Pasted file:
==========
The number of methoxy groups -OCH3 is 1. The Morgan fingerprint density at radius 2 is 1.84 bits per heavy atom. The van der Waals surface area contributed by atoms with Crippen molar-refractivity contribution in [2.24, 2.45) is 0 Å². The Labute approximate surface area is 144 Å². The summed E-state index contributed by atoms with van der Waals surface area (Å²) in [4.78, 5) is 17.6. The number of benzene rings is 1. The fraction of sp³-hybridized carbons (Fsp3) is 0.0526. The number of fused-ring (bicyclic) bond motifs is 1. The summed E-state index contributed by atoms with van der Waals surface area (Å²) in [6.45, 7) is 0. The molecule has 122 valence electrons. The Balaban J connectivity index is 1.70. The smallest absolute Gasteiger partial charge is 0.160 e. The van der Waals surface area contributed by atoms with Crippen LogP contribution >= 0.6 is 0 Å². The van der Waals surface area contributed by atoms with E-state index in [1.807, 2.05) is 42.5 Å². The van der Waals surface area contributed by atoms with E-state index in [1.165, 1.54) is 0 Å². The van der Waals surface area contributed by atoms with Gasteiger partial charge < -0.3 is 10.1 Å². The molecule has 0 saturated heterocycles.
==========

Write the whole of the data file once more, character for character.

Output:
The number of methoxy groups -OCH3 is 1. The Morgan fingerprint density at radius 2 is 1.84 bits per heavy atom. The van der Waals surface area contributed by atoms with Crippen molar-refractivity contribution in [2.24, 2.45) is 0 Å². The Labute approximate surface area is 144 Å². The summed E-state index contributed by atoms with van der Waals surface area (Å²) in [4.78, 5) is 17.6. The number of benzene rings is 1. The fraction of sp³-hybridized carbons (Fsp3) is 0.0526. The number of fused-ring (bicyclic) bond motifs is 1. The summed E-state index contributed by atoms with van der Waals surface area (Å²) in [6.45, 7) is 0. The molecule has 122 valence electrons. The Balaban J connectivity index is 1.70. The smallest absolute Gasteiger partial charge is 0.160 e. The van der Waals surface area contributed by atoms with Crippen LogP contribution >= 0.6 is 0 Å². The van der Waals surface area contributed by atoms with E-state index in [1.807, 2.05) is 42.5 Å². The van der Waals surface area contributed by atoms with E-state index in [1.165, 1.54) is 0 Å². The van der Waals surface area contributed by atoms with Gasteiger partial charge < -0.3 is 10.1 Å². The molecule has 0 saturated heterocycles.